Irish Free State
The Free State Constitution declared that every person domiciled in the Irish Free State upon the coming into operation of the (1922) Constitution who was born in Ireland or either of whose parents was born in Ireland or had been ordinarily resident for not less than seven years became a citizen of the Irish Free State within the limits of the jurisdiction of the Irish Free State.
When the Irish Free State ceased to be part of the United Kingdom in 1922, Irish nationals continue to be a British subject and later citizen under UK law. This was largely on the basis that the Free State was a dominion within the British Commonwealth. The United Kingdom view is that Free State citizenship only applied internally. Accordingly, persons born before 1922 remained British subjects unless they had positively deprived themselves of that status.
The Nationality and Citizenship Act 1935 (Irish Free State) repealed the 1914 British Nationality and Status of Aliens Act as amended. Irish citizens born in the territory of the whole of Ireland or those who sought to activate a right to the status derived from either parent whether or not the resident who had been born in Ireland were Irish citizens. This followed from changes in the status of dominions following the Statute of Westminster and the 1930 Commonwealth Conference.
The Aliens Act 1935 was introduced shortly afterwards which defined persons who are not citizens of Saorstát Eireann as aliens. This status did not apply to British citizens, subjects, and peoples of the Commonwealth.
British Nationality Act 1948
The Commonwealth Heads of Government agreed in 1947 that every State except Ireland, which did not participate in the Commonwealth Heads of Government Meeting, would enact its own citizenship law while retaining the common status of British subject.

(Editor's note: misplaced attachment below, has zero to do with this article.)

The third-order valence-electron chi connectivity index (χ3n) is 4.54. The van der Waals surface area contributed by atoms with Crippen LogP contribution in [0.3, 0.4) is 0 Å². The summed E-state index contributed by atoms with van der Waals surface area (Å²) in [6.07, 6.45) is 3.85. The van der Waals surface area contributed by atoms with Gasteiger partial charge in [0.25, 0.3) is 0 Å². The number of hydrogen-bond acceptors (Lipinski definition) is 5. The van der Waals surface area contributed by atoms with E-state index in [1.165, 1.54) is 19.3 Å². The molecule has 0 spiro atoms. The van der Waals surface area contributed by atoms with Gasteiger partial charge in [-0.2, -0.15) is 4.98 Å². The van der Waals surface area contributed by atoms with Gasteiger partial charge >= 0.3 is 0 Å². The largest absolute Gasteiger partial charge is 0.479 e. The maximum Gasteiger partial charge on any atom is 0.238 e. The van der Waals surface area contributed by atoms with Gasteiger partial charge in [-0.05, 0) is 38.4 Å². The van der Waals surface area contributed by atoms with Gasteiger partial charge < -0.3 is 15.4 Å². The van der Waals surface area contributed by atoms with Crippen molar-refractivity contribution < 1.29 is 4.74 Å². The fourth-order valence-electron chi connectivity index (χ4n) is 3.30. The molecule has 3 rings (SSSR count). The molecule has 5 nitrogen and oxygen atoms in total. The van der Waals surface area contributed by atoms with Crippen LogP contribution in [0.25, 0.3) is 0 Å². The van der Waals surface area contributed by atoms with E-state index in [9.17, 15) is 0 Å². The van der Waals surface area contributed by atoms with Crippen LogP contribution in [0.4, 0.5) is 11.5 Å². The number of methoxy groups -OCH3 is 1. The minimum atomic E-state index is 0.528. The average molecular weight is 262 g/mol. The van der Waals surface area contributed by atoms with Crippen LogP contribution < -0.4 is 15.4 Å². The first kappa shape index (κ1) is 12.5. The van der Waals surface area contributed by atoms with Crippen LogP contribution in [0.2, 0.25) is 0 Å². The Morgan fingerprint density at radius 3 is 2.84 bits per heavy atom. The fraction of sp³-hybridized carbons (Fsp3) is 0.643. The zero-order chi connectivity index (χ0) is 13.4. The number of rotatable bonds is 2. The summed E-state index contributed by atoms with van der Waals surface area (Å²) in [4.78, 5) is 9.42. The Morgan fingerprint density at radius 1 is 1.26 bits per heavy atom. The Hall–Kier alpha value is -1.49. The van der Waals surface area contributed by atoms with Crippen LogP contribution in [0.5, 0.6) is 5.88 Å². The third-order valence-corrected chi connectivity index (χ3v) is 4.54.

The British Nationality Act created the status of a citizen of the United Kingdom and Colonies. Ireland left the Commonwealth on 18 April 1949 under the Republic of Ireland Act 1949. A provision was made for retention by certain Irish citizens of status as British subjects without being citizens of a Commonwealth Member State.
Citizens of the Republic of Ireland lost automatic British subject status on 1 January 1949 if they did not acquire citizenship of the UK and Colonies or that of another Commonwealth country. The Act however allowed Irish citizens who were British subjects before 1949 to apply to be Secretary of State to remain a British subject.
The application could be based on previous Crown service, possession of a British passport or associations by way of descent, residence or otherwise with the United Kingdom or any Crown colony, protectorate, British mandated territory or British trust territory.
The status of British subject unlike that of citizenship of the UK and Colonies does not transmit by descent. The 1948 Act, defined the United Kingdom as the United Kingdom of Great Britain and Northern Ireland excluding the Irish Free State. Accordingly, persons born before 6th December 1922 in 26 IFS counties did not become citizens of the UK and the Colonies.
Persons born before 1949 became Citizens of the United Kingdom by descent on 1 January 1949 if they had a father born in the United Kingdom or in a place that was a colony at that date provided the father was married to the person’s mother.
Irish citizens resident in the UK, whether or not British subjects, could apply for citizenship by registration after one year ( which was later increased to five years)
The Ireland Act 1949 (UK) recognised the Republic of Ireland Act 1948 passed by the Oireachtas. The Ireland Act conferred citizenship of the United Kingdom and Colonies on a person who was born before 6 December in the 26 counties but was domiciled outside those counties on 6 December 1922 was ordinarily resident outside the Republic of Ireland from 1935 to 1948 and was not registered as an Irish citizen under Irish legislation.
The 1949 Act confirmed that citizens of the Republic of Ireland would be treated in the same way as Commonwealth citizens and would not be treated as aliens.
British Nationality Act 1981
The British Nationality Act 1981 kept the facility by which persons born in the Republic of Ireland before 1949 could register as British subjects. British subjects retained the right to apply for registration as a British citizen after five years residence.
Irish citizens in common with Commonwealth citizens could apply for naturalisation rather than registration after five years residence. This is three years if married or in a civil partnership with a British citizen. An Irish citizen who naturalised as a British citizen may retain Irish citizenship.
Under the 1981 Act, anyone born in the United Kingdom whose parent was a British citizen or was settled in the United Kingdom was automatically a British citizen by birth. Irish citizens are deemed settled in the United Kingdom for this purpose.